Looking at four basic work situations where the job is an ordinary job in that it can be recognized as a normal occupation. Piloting a space ship would be considered a normal job, as it’s just another kind of vehicle that can be driven. Growing a garden in burnt out soil after a war, everything is knocked back to basics, where getting mixed results would be considered normal.

1) The job is performed in an ordinary way under normal circumstances yielding normal results.
This probably wouldn’t create an impression about the character.
2) The job is a situation dealing with ordinary or unusual situations yielding hapless results.
Might make the character appear less than desirable.
3) The job is dealing with unusual situations yielding as best as can be expected results for the circumstances, including failure.
Generates some respect for the character even if things don’t work out.
4) The job is dealing with ordinary or unusual situations constantly yielding spectacular results.
Creates a competent gets the job done type of character, one that people would appreciate reading about.

If the majority of character’s jobs in a story were sticking to one of the four types listed, how much of a driver would that be for a story. I could see option #4 setting up an action packed adventure story. Option #1 would be just a passive background, more informational about a life style rather than a working part of the plot. Option #2 might drive a comedy or a tragedy. Option #3, being less predictable creates a background for the overall story, perhaps contributes more to the style of writing.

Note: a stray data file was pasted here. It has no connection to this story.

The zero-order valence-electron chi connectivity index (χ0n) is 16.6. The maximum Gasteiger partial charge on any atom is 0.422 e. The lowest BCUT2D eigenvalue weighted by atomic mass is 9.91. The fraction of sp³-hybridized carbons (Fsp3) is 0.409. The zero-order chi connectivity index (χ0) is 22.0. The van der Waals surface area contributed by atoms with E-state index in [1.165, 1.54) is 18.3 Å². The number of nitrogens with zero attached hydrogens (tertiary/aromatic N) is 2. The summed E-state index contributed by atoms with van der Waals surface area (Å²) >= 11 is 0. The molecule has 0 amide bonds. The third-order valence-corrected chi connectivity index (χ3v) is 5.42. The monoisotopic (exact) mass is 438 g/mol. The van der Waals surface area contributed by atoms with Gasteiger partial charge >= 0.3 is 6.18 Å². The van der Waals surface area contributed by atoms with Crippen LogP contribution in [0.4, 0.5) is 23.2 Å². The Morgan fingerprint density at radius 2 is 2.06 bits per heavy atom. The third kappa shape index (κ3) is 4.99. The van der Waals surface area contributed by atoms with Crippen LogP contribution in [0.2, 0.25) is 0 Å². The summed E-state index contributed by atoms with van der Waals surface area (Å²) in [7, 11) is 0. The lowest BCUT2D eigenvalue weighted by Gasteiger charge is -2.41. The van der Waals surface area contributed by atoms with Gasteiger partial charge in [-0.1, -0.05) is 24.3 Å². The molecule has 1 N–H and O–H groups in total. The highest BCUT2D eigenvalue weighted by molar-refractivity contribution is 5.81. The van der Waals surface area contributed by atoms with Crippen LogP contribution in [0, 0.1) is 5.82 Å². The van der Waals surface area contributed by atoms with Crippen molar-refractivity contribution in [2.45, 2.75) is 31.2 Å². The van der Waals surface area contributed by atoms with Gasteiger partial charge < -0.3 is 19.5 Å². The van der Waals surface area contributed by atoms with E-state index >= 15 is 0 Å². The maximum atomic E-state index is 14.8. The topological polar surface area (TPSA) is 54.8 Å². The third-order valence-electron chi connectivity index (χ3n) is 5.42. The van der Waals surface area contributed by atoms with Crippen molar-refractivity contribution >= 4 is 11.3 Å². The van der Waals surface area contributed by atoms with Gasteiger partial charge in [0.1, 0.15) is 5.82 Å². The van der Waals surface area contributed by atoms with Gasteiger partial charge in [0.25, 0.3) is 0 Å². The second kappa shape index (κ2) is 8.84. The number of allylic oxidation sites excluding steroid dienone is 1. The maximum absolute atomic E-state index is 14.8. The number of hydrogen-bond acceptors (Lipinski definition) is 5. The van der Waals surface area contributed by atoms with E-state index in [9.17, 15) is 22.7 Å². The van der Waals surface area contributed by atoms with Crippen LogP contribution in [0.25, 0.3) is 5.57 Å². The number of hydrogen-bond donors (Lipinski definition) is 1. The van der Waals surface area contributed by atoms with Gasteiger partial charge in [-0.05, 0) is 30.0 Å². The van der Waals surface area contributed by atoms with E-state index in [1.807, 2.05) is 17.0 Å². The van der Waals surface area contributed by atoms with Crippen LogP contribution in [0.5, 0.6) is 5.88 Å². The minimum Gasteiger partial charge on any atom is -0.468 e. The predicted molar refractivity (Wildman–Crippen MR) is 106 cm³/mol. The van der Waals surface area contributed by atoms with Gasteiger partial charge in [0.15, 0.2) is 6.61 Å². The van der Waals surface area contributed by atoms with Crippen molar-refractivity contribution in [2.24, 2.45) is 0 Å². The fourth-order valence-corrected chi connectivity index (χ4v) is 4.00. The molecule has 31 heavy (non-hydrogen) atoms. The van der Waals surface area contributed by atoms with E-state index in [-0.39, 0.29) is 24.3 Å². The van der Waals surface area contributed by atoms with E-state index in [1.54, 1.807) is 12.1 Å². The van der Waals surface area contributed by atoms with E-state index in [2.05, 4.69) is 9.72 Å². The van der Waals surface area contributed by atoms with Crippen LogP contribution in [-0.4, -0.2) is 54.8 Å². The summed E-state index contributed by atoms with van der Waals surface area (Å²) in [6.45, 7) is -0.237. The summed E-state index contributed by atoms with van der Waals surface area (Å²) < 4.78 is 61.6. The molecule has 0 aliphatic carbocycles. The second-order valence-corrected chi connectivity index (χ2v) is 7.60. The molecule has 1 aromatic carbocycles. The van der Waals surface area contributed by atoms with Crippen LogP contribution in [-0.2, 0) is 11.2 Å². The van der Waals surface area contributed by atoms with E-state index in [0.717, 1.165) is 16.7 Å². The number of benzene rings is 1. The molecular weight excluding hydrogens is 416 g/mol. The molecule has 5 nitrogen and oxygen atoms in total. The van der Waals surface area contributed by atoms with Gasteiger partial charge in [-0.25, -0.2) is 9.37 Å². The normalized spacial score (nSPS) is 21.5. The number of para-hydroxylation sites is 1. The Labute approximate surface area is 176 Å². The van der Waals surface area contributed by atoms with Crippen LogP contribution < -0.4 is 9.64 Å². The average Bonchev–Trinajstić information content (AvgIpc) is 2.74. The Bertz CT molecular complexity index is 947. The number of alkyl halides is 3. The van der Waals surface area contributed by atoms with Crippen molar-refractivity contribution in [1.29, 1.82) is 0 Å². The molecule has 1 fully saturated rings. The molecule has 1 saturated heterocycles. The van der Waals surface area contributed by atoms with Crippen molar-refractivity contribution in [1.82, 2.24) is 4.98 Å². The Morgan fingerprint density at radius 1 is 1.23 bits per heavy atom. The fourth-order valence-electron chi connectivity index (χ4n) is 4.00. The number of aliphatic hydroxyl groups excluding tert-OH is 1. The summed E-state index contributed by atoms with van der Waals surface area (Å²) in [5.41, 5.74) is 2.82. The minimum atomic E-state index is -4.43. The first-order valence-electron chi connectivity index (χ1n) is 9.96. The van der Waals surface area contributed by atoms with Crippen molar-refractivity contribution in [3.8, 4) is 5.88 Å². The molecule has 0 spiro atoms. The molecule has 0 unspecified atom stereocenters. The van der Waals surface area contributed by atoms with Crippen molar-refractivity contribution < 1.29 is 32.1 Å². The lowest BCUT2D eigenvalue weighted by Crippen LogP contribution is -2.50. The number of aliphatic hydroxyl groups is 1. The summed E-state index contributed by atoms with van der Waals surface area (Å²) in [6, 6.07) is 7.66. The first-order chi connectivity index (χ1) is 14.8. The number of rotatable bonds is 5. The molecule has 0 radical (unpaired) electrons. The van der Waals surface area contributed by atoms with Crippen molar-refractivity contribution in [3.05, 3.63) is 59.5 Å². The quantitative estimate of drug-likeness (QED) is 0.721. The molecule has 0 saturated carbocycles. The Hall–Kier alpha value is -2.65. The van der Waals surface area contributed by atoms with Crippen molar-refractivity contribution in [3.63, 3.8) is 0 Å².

Source: sffchronicles.com

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Story in the Human Psyche

After my brief hiatus (life got busy and I got overwhelmed), I’m back and excited to bring you a series of posts that will be part of a book I’m writing. Harness Your Reader’s Psychology is going to all about understanding what draws readers to your story, what fires their psychology, and how we can harness that.

The first part of the book will focus on why readers read. Four chapters will explore where story can be found, why we’re so drawn to it, how story impacts us, and what it is readers are really looking for. So this week, we’re going to discover exactly how pervasive story is.

Most writers can tell you that story lives in other places outside of books. We understand that everyone does story in one form or another, even those that don’t read. I devour books, my husband loves to watch TV, my son absorbs himself in games of breeding dragons or building pixelated forests. In fact, gossiping is story, seeing a psychologist is all about telling your story, marketers know that a good story will invest you in their product.